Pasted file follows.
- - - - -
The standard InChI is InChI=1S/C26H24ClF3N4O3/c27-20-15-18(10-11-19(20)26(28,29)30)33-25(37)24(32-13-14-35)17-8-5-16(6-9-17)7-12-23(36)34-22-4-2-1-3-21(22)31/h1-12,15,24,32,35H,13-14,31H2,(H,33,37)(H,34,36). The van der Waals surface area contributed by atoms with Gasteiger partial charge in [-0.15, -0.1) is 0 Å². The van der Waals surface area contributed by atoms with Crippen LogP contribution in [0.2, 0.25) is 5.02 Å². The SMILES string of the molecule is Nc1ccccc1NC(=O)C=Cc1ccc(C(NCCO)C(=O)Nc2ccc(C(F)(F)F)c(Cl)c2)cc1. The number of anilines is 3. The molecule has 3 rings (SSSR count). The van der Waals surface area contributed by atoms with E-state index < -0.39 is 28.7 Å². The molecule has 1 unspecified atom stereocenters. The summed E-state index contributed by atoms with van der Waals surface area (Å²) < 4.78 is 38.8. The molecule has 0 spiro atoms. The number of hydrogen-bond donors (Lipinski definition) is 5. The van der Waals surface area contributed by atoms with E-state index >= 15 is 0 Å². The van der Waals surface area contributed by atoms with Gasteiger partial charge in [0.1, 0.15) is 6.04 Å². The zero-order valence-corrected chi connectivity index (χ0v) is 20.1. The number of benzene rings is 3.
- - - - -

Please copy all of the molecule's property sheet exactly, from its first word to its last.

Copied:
The standard InChI is InChI=1S/C26H24ClF3N4O3/c27-20-15-18(10-11-19(20)26(28,29)30)33-25(37)24(32-13-14-35)17-8-5-16(6-9-17)7-12-23(36)34-22-4-2-1-3-21(22)31/h1-12,15,24,32,35H,13-14,31H2,(H,33,37)(H,34,36). The van der Waals surface area contributed by atoms with Gasteiger partial charge in [-0.15, -0.1) is 0 Å². The van der Waals surface area contributed by atoms with Crippen LogP contribution in [0.2, 0.25) is 5.02 Å². The SMILES string of the molecule is Nc1ccccc1NC(=O)C=Cc1ccc(C(NCCO)C(=O)Nc2ccc(C(F)(F)F)c(Cl)c2)cc1. The number of anilines is 3. The molecule has 3 rings (SSSR count). The van der Waals surface area contributed by atoms with E-state index < -0.39 is 28.7 Å². The molecule has 1 unspecified atom stereocenters. The summed E-state index contributed by atoms with van der Waals surface area (Å²) < 4.78 is 38.8. The molecule has 0 spiro atoms. The number of hydrogen-bond donors (Lipinski definition) is 5. The van der Waals surface area contributed by atoms with E-state index >= 15 is 0 Å². The van der Waals surface area contributed by atoms with Gasteiger partial charge in [0.1, 0.15) is 6.04 Å². The zero-order valence-corrected chi connectivity index (χ0v) is 20.1. The number of benzene rings is 3.